Article by Alison Hugill in Berlin; Thursday, Dec. 31, 2015.
On the flip-side of the contemporary demand for hyper-productivity lies an insidious and often untreated chronic exhaustion. This is true worldwide, but Berlin-based artist Diana Artus explores the problem within the South Korean context, as she observed it during a three-month residency in Seoul. On a bridge in the city’s centre, a common site for suicide attempts in the capital, a statue was recently erected depicting a friendly encounter between two men on a bench, the suggestive words “Please love me one more time” written in Korean on the mirrored edge of the boardwalk barrier to incite the suicidal to reconsider. Notebooks and stationary embossed with English and Korean catchphrases, aimed at students, similarly try to brighten an often labour-intensive and duty-laden lifestyle.
Artus’ exhibition reflects on a cultural context in which being busy is a prized virtue, and the business card has become a part of nearly every adult social interaction. Her photographic series Dropouts suggests the near-impossibility of failure and the mark it places on one’s social credibility, as a global neoliberal phenomenon. The curation of the show mimics the exhaustion Artus seeks to bring out: her black and white images of Seoul’s architecture slouch and droop off the wall, the buildings themselves suffering from a certain malaise. As in her other photographic work, Artus experiments with unusual forms of presentation, bending and scrunching her prints until they take on new three-dimensional lives. The photos become sculptural objects in their own right.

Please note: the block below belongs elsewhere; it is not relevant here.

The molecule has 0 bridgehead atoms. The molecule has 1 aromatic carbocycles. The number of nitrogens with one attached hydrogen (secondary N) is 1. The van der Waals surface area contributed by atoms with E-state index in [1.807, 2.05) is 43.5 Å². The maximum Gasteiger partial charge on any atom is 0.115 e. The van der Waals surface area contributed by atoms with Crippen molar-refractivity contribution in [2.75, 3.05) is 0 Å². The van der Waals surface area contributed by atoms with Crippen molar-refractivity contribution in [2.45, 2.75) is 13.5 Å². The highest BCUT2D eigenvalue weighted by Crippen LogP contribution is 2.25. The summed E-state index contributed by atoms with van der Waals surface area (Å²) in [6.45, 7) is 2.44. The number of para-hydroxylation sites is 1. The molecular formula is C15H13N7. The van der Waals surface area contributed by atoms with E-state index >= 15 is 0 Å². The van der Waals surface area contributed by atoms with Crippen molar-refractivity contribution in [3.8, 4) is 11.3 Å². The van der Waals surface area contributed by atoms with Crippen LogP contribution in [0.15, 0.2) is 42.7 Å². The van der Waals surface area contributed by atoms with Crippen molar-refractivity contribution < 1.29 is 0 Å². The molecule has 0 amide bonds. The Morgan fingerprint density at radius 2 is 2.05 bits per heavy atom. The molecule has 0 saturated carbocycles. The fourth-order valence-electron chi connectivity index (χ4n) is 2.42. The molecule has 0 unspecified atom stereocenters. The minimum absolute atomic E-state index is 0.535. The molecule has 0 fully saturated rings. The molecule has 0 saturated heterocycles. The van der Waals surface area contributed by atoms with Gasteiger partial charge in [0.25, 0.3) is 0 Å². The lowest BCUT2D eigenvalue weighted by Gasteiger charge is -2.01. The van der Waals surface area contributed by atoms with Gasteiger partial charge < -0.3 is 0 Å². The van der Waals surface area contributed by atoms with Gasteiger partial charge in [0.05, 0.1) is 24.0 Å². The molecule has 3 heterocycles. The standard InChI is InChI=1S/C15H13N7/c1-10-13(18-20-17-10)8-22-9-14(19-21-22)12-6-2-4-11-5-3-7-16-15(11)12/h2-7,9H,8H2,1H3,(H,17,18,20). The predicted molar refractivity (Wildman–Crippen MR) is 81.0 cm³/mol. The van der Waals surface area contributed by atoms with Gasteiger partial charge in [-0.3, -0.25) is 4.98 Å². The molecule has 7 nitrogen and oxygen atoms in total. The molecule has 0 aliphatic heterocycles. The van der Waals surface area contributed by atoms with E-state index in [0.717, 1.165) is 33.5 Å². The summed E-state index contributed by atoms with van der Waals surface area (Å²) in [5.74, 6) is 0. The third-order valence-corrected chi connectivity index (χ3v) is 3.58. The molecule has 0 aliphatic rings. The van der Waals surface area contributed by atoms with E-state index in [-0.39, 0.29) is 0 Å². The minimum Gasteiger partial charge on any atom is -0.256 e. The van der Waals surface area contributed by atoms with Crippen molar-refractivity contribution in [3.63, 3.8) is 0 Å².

Drawing on philosopher Byung-Chul Han‘s characterization of South Korea as ‘the fatigue society in the final stage’, There is tiresome, but attractive considers the nearly untenable position held by much of Seoul’s population, polarized between constant stimulation and a deeply-felt exhaustion. Artus reads the material traces of this cultural dynamic through the architecture and urban landscape of the city. The underlying fear of failure, and its subsequent beauty, seeps through the cracks of buildings and the slips of language printed on college block notebooks. Alongside the exhibition, Artus also presents her latest artist book A Korean Notebook, inspired by this suggestive stationary and documenting many of the phrases she encountered, accompanied by her own images of Seoul’s busy shopping districts.